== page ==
If anything, if anything pops up, we should also keep in mind that, as I said, that if, if people get nervous about the treasury's willingness to pay their bills, it will drive up interest rates. So take a look at your debts and anything that is adjustable, anything that's contingent on federal rates, you may want, you might want to take a look at your options, either pay some down, if that's possible, or maybe refinance to a fixed rate. Not necessarily a great option because interest rates are a lot higher than they used to be. But you know, you'll wanna build into your budget, uh, potentially build into your budget the possibility that those bills could go up, that you might have to pay more on those things. And the other thing that I'll just throw in here, this is not a financial concern of course, but we have this whole problem because Congress spends money.


So call your Congress people, call your representatives, tell 'em how irresponsible this is. Tell 'em how angry you are about the fact that we're having to face this again, and that that's probably gonna affect your decision. You know what decision you make next time you vote. They listen to that. If they get letters, if they get phone calls from you, they keep track of that. And that's, you know, again, that's not financial advice, but, but I think that that, but that is something that, that everybody can take action on. If you're a registered voter, let 'em know in Washington about your displeasure about this whole thing.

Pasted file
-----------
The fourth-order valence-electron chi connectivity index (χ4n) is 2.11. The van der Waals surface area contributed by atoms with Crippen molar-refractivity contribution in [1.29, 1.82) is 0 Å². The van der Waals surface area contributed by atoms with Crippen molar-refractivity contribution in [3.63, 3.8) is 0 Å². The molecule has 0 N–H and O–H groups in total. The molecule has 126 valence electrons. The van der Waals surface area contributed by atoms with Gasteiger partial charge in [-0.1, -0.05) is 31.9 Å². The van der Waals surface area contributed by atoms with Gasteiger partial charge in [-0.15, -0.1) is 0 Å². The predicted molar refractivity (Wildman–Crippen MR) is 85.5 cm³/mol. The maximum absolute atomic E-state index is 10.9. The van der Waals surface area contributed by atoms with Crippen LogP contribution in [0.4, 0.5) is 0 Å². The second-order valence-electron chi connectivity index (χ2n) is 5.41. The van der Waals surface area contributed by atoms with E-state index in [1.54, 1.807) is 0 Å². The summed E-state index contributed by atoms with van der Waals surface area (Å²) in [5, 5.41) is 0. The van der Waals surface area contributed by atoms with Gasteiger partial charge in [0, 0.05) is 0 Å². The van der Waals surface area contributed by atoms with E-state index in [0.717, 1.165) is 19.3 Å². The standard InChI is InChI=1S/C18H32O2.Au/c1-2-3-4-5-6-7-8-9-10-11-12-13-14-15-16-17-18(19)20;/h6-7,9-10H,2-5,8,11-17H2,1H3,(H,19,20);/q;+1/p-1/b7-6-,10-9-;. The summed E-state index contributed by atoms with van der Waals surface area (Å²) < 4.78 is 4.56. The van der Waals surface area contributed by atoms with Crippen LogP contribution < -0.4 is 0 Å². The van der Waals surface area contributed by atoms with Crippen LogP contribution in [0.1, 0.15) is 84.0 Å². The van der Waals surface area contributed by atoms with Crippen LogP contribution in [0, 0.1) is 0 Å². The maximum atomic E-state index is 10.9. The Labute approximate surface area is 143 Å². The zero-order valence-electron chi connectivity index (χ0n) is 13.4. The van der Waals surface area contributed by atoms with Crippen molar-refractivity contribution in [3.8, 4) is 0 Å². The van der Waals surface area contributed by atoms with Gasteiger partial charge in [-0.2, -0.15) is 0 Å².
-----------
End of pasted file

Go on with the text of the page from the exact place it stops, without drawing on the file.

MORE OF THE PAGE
Speaker 3 (18:19):

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Speaker 1 (19:45):

All right, so the debt ceiling. What is your 30 minute action item?

Speaker 2 (19:49):

So the 30 minute action item this time is review your income sources and your debts. If you have any income that's coming in from federal government, make sure that you've got some extra cushion to get through it. And if you've got debts that are, that are, uh, connected to federal, uh, that have adjustable rates, make sure that you've got a little bit of extra room in your budget in case those payments go up a little bit.

Speaker 1 (20:13):

And of course, you don't have to go out and buy that bunker that we were talking about earlier, ,

Speaker 2 (20:17):

That would not be one of my recommendations. ,

Speaker 1 (20:21):

Thanks again for checking out 30 Minute Money. You can find us on all the major podcast platforms and, uh, Steve Wershing can be found at focuswealthadvisors.com. And I am at fitz@rocvox.com. If you have any needs for podcasting or anything that I do, please come back and join us next time on 30 Minute Money.